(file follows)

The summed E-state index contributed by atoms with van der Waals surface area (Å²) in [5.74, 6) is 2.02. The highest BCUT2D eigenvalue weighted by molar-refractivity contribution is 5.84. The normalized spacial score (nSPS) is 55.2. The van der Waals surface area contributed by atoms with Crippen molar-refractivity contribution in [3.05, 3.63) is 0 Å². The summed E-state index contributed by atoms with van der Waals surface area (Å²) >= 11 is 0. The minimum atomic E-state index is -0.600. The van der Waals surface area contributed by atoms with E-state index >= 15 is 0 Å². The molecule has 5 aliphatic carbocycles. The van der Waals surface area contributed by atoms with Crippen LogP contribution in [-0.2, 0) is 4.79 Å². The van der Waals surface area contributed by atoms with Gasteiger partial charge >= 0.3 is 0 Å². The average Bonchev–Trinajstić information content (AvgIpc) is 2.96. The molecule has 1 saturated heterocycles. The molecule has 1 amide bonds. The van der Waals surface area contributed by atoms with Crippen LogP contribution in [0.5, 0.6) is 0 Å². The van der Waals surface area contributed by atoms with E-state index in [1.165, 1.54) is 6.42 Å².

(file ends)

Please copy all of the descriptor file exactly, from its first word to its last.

The summed E-state index contributed by atoms with van der Waals surface area (Å²) in [5.74, 6) is 2.02. The highest BCUT2D eigenvalue weighted by molar-refractivity contribution is 5.84. The normalized spacial score (nSPS) is 55.2. The van der Waals surface area contributed by atoms with Crippen molar-refractivity contribution in [3.05, 3.63) is 0 Å². The summed E-state index contributed by atoms with van der Waals surface area (Å²) >= 11 is 0. The minimum atomic E-state index is -0.600. The van der Waals surface area contributed by atoms with E-state index >= 15 is 0 Å². The molecule has 5 aliphatic carbocycles. The van der Waals surface area contributed by atoms with Crippen LogP contribution in [-0.2, 0) is 4.79 Å². The van der Waals surface area contributed by atoms with Gasteiger partial charge >= 0.3 is 0 Å². The average Bonchev–Trinajstić information content (AvgIpc) is 2.96. The molecule has 1 saturated heterocycles. The molecule has 1 amide bonds. The van der Waals surface area contributed by atoms with Crippen LogP contribution in [0.5, 0.6) is 0 Å². The van der Waals surface area contributed by atoms with E-state index in [1.165, 1.54) is 6.42 Å².